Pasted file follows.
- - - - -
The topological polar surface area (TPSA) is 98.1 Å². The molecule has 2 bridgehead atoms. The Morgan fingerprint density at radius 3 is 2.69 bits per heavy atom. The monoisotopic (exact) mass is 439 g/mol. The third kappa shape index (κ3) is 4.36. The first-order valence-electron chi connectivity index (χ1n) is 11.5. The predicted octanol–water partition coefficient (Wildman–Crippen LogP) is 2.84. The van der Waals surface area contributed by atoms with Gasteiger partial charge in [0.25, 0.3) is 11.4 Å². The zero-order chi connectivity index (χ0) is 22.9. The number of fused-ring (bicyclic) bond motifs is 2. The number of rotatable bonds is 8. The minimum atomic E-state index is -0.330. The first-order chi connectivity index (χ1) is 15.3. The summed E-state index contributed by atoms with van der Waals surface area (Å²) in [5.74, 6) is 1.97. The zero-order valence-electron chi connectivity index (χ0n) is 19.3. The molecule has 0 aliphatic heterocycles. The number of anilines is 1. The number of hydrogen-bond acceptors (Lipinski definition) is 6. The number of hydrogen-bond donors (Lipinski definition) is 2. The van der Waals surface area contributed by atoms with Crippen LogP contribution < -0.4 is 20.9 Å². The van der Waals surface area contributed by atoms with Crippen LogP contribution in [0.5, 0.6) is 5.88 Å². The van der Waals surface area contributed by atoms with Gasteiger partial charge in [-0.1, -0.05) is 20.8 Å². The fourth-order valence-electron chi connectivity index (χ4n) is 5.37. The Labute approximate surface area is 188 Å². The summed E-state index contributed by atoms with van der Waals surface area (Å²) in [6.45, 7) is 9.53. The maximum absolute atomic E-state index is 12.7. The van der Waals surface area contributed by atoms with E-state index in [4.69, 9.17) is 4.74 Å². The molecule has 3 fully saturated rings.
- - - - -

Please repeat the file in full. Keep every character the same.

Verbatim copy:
The topological polar surface area (TPSA) is 98.1 Å². The molecule has 2 bridgehead atoms. The Morgan fingerprint density at radius 3 is 2.69 bits per heavy atom. The monoisotopic (exact) mass is 439 g/mol. The third kappa shape index (κ3) is 4.36. The first-order valence-electron chi connectivity index (χ1n) is 11.5. The predicted octanol–water partition coefficient (Wildman–Crippen LogP) is 2.84. The van der Waals surface area contributed by atoms with Gasteiger partial charge in [0.25, 0.3) is 11.4 Å². The zero-order chi connectivity index (χ0) is 22.9. The number of fused-ring (bicyclic) bond motifs is 2. The number of rotatable bonds is 8. The minimum atomic E-state index is -0.330. The first-order chi connectivity index (χ1) is 15.3. The summed E-state index contributed by atoms with van der Waals surface area (Å²) in [5.74, 6) is 1.97. The zero-order valence-electron chi connectivity index (χ0n) is 19.3. The molecule has 0 aliphatic heterocycles. The number of anilines is 1. The number of hydrogen-bond acceptors (Lipinski definition) is 6. The number of hydrogen-bond donors (Lipinski definition) is 2. The van der Waals surface area contributed by atoms with Crippen LogP contribution < -0.4 is 20.9 Å². The van der Waals surface area contributed by atoms with Crippen LogP contribution in [0.5, 0.6) is 5.88 Å². The van der Waals surface area contributed by atoms with Gasteiger partial charge in [-0.1, -0.05) is 20.8 Å². The fourth-order valence-electron chi connectivity index (χ4n) is 5.37. The Labute approximate surface area is 188 Å². The summed E-state index contributed by atoms with van der Waals surface area (Å²) in [6.45, 7) is 9.53. The maximum absolute atomic E-state index is 12.7. The van der Waals surface area contributed by atoms with E-state index in [4.69, 9.17) is 4.74 Å². The molecule has 3 fully saturated rings.